Sending attachments with LinkedIn InMail messages can be a useful way to share documents, images, presentations, and other files with your professional network. However, LinkedIn does place some restrictions on attaching files to InMail messages in order to prevent abuse. This article will provide a quick overview of how attachments work with LinkedIn InMail and the requirements you need to follow.
What is LinkedIn InMail?
LinkedIn InMail is the internal messaging system within LinkedIn that allows you to contact other members directly. InMail works similarly to email, but the messages can only be sent and received between LinkedIn members.
Some key things to know about LinkedIn InMail:
– InMail messages go to the LinkedIn member’s inbox, separate from their regular email.
– You can only send a limited number of InMail messages per month depending on your LinkedIn account type.
– InMail provides read receipts so you can see if your message has been read.
– InMail messages must adhere to LinkedIn’s professional community policies.
Can You Attach Files to LinkedIn InMail?
Yes, you can attach files to LinkedIn InMail messages. When composing an InMail, there is an attachment icon that allows you to select files from your computer to attach.
However, there are restrictions on the type and size of files that can be attached. LinkedIn has these limits in place to prevent InMail abuse and protect their members.
Accepted File Types
The only file types that can be attached to LinkedIn InMail are:
LinkedIn does not allow you to attach executable files (.exe) or other file types that could pose security risks if opened by recipients.
Maximum File Size
The maximum file size for each individual attachment is 25 MB. You can attach multiple files to a single InMail, but each file cannot exceed 25 MB.
If you try to attach a file larger than 25 MB, you will receive an error message and will need to reduce the file size before attaching.
How to Attach Files to LinkedIn InMail
Attaching a file to a LinkedIn InMail message only takes a few simple steps:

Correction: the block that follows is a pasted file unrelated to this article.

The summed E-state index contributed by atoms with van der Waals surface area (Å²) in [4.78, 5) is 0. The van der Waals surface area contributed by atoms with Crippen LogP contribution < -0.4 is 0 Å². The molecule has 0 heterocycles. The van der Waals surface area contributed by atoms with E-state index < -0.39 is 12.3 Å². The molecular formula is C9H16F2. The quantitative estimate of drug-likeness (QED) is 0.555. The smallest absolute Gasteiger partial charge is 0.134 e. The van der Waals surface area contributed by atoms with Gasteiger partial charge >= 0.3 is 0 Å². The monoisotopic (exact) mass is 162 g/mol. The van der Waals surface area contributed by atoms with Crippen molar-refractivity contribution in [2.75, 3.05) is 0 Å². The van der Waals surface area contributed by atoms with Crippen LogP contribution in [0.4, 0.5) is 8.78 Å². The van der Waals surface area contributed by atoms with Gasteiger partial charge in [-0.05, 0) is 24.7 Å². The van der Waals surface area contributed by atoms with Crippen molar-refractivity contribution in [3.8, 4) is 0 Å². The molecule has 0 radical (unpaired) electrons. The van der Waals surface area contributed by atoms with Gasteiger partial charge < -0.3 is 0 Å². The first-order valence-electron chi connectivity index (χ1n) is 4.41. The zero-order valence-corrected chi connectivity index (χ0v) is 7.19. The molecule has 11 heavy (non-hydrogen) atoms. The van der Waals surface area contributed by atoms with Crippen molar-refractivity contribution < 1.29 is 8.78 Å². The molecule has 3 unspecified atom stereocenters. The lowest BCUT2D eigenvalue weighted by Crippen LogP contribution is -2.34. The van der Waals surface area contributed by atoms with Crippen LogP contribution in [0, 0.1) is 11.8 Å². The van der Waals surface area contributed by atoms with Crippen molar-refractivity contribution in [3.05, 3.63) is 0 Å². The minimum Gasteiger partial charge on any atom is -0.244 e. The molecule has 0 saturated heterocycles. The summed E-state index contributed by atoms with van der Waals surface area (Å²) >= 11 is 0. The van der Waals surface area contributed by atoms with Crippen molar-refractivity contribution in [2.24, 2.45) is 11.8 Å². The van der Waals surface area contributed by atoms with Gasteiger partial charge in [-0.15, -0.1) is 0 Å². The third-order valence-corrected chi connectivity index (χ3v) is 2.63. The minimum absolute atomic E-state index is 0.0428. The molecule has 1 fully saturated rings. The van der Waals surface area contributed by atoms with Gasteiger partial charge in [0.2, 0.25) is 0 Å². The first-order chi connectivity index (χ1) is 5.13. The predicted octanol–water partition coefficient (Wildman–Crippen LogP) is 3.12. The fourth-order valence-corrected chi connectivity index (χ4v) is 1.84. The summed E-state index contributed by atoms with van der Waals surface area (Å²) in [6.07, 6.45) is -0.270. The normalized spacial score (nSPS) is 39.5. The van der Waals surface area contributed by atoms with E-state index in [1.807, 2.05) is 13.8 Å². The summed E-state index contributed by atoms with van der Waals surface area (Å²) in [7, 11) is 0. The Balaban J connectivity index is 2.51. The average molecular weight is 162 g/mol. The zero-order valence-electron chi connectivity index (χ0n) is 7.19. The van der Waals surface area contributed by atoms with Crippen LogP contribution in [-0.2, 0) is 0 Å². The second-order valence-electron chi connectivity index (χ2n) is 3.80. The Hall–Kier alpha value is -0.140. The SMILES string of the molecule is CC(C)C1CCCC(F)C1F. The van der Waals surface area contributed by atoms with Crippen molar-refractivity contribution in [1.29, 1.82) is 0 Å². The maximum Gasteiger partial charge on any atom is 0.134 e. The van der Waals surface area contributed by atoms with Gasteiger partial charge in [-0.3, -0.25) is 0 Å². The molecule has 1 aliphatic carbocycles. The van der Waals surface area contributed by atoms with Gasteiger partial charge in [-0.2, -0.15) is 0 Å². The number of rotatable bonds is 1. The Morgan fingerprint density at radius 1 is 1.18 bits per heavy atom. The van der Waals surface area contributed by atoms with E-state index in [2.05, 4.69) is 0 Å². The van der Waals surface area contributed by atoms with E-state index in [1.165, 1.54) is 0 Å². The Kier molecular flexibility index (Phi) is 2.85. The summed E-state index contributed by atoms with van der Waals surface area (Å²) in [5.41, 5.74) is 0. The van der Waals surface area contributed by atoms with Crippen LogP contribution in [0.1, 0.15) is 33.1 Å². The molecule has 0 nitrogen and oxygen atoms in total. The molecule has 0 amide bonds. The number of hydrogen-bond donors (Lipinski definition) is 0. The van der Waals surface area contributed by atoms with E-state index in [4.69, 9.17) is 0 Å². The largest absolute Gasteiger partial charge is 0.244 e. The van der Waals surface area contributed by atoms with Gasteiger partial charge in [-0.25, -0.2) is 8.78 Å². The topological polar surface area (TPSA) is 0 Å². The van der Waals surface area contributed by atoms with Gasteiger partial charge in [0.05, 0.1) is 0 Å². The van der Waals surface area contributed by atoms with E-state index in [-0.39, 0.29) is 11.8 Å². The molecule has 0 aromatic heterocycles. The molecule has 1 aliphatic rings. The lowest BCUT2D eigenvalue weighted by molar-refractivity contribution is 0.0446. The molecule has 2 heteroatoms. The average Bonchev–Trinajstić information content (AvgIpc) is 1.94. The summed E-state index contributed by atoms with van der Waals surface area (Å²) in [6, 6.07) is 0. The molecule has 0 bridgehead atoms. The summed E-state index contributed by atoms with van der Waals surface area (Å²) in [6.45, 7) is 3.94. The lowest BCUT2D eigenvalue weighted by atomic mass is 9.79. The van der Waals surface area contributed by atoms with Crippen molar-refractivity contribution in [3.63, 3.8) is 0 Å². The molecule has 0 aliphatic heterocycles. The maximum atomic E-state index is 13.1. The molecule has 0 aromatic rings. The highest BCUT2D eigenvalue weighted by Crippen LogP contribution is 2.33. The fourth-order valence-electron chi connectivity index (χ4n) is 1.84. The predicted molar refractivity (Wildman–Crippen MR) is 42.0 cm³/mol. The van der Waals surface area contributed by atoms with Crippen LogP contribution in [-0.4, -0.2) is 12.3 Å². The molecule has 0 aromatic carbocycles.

1. Click the “Compose InMail” button to start a new InMail message.
2. Address the InMail to the desired recipient(s).
3. Write your InMail message text as normal.
4. Click the paperclip attachment icon in the message composition toolbar.
5. In the attachment window, click “Attach File” and select the file you want to attach from your computer.
6. Once the file is selected, click “Attach” to attach it to the InMail.
7. Repeat steps 4-6 to attach additional files if needed.
8. When ready, click “Send” to send the InMail with attachments.
The attached files will display as clickable links in the recipient’s inbox and in the message thread. They simply need to click the file name to download and open it.
Tips for Attaching Files to LinkedIn InMail
Here are some tips to follow when attaching files to LinkedIn InMail:
– Double check that your files are in an accepted file type and under 25 MB before attaching. This avoids errors.
– Let recipients know in your message text that you have attached files so they are expecting them.
– Be selective about which files you attach – only attach those directly relevant to your message.
– Attachments can be a good way to share presentations, documents, or visual samples of your work.
– Don’t attach unnecessary files or use attachments to get around LinkedIn’s messaging restrictions.
– For large file transfers, it may be better to provide a download link rather than attaching the file directly.
– Make sure your file names are clear and descriptive for recipients.
– Remind recipients not to open unexpected attachments for security purposes.
Limitations of Sending Attachments via InMail
While you can attach files to LinkedIn InMail, there are some limitations to be aware of:
– Recipients may overlook or not notice the attachments.
– Attachments only work between mutual connections. You can’t attach files when messaging non-connections.
– There are tighter restrictions than regular email attachments to prevent abuse.
– You can’t attach dynamic files like databases, web pages, or scripts – only static document files.
– Attachments count toward your monthly InMail allowance. Messages with attachments use up InMails faster.
– There is no tracking or confirmation when recipients download attachments.
– InMail only keeps attachments active for a limited time, not permanently.
Alternatives to Sending Attachments
Due to the limitations, sometimes it may be better to share files with your LinkedIn connections outside of InMail attachments:
– Send a download link – Provide a link where recipients can download files from a cloud storage service or your website. This avoids size restrictions.
– Share via Google Drive or Dropbox – Store files in a shared cloud folder that recipients can access without attachments.
– Use LinkedIn messaging – For smaller files under 10 MB, you can attach and send via regular LinkedIn messages.
– Post files on your LinkedIn profile – Upload presentations, PDFs, and documents to your LinkedIn profile for public sharing.
– Request a meeting – For large file transfers, explain the need in an InMail and request a real meeting to share files in person.
LinkedIn does allow you to attach files to InMail messages in order to share documents and other materials with your professional connections. However, there are restrictions on file types and size that you need to keep in mind. For larger file transfers or dynamic content, it may be better to use an alternative method like shared cloud links. When used selectively for relevant static files under 25 MB, attaching files to InMails can be an effective way to share professional content on LinkedIn.